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Last updateSat, 16 Dec 2017 12am






    Saturday, December 16, 2017-7:40:08A.M.






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DPS wants to hire more officers, asks for $10.6M budget

THE Department of Public Safety wants to hire more police officers and is requesting a budget of $10.6 million in fiscal year 2018.

Its current budget is $6 million while the governor’s proposal for FY 2018 is $6.6 million.

DPS Commissioner Robert Guerrero told the House Ways and Means Committee during the budget hearing on Monday that the additional $4 million they’re asking for will fund additional full-time employees for the department.

In light of the improving economy and the anticipated increase in criminal activity, Guerrero said they are looking to hire 45 police officers and purchase more police vehicles and equipment.

Department of Public Safety Commissioner Robert Guerrero, DPS administration director Kay Inos and Bureau of Motor Vehicles chief Juana Deleon Guerrero appear before the House Ways and Means Committee during the budget hearing, Monday, in the House chamber.  Photo by Cherrie Anne E. Villahermosa

In an interview, Ways and Means Chairman Angel Demapan said it would be difficult to provide DPS with a $4 million budget increase.

“That is not something we can do because…we don’t want to jeopardize other critical agency programs like the hospital and education and the fire department. What we will do now is try to strike a balance in how we distribute a proportionate and balanced budget,” Demapan said.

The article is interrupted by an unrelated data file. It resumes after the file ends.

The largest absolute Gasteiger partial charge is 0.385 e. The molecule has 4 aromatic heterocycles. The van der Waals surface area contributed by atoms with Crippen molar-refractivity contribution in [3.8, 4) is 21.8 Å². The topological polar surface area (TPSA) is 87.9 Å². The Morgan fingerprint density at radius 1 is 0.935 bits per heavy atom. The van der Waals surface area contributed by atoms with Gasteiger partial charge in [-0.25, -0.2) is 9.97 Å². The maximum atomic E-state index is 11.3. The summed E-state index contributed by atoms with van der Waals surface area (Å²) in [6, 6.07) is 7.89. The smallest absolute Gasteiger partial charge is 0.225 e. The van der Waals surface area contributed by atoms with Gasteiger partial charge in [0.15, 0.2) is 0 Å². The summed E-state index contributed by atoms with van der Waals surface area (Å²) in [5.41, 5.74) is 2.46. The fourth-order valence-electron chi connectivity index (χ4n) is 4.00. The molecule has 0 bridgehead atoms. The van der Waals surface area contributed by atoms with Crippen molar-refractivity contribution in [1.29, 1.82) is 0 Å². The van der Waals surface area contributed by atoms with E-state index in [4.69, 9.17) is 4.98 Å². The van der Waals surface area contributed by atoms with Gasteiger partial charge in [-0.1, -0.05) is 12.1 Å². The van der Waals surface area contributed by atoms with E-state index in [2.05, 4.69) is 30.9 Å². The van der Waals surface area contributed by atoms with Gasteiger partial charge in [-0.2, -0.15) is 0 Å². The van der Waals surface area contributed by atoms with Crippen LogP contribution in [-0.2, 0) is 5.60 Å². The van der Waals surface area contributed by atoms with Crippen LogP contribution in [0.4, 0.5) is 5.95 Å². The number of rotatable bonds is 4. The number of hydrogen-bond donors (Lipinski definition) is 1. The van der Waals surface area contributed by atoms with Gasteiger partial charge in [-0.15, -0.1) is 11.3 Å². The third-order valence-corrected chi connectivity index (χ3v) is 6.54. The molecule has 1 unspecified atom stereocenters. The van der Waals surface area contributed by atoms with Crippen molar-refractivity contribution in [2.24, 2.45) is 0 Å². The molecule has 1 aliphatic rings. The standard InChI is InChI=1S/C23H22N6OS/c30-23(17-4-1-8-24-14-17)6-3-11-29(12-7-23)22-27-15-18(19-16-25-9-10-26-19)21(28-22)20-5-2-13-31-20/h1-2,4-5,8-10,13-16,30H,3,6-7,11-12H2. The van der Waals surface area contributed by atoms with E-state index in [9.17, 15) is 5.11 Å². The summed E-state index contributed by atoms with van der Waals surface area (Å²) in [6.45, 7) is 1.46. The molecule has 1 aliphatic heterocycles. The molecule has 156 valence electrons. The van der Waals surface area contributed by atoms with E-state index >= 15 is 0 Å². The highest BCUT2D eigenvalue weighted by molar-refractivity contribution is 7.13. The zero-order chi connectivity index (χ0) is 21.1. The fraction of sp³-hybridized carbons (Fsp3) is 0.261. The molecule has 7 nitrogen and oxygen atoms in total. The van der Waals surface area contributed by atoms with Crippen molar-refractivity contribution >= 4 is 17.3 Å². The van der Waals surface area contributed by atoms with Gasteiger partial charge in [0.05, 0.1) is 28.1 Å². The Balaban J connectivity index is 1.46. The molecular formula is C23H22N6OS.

He said personnel are essential to DPS, but like Gov. Ralph Torres, Demapan says he believes the current number of police personnel is adequate.

“As we move on down the line and development projects reach completion, maybe at that time we will also have the opportunity to see an increase in revenue collections. That would provide us with greater justification to increase appropriations for critical agencies like DPS,” Demapan said, adding they know for a fact that there will be a supplemental budget.

“One of their greatest needs besides personnel is to update DPS vehicles. For the committee, vehicles are critical components of every police force, and that’s something we would definitely consider when the supplemental funding becomes available.”

Demapan said during the hearing on Monday they noted the $2.2 million in DPS overtime costs.

“This hearing at least gave the committee the opportunity to see where they stand today. One point of discussion had to do with overtime costs, and we’re hoping that is something that they can correct. Right now, there seems to be no control of the OT for the current fiscal year. They ended up incurring $2.2 million just for overtime which is $2 million above the budget allocation for overtime in the current fiscal year, This a great concern for the House, and we asked them to revisit their staffing patterns and overtime schedules.

“I still believe that they can revisit their shift structure. Right now there are 16-hour shifts, but if they can bring that down to 12-hour shifts they would be able to realize some savings in OT. Compared to two years ago, the current fiscal year shows an increase of officers — there are 45 new officers and that number should have brought down OT costs, but the OT remains the same. That should not be the case. We’re hoping that this is something they can continue to address.”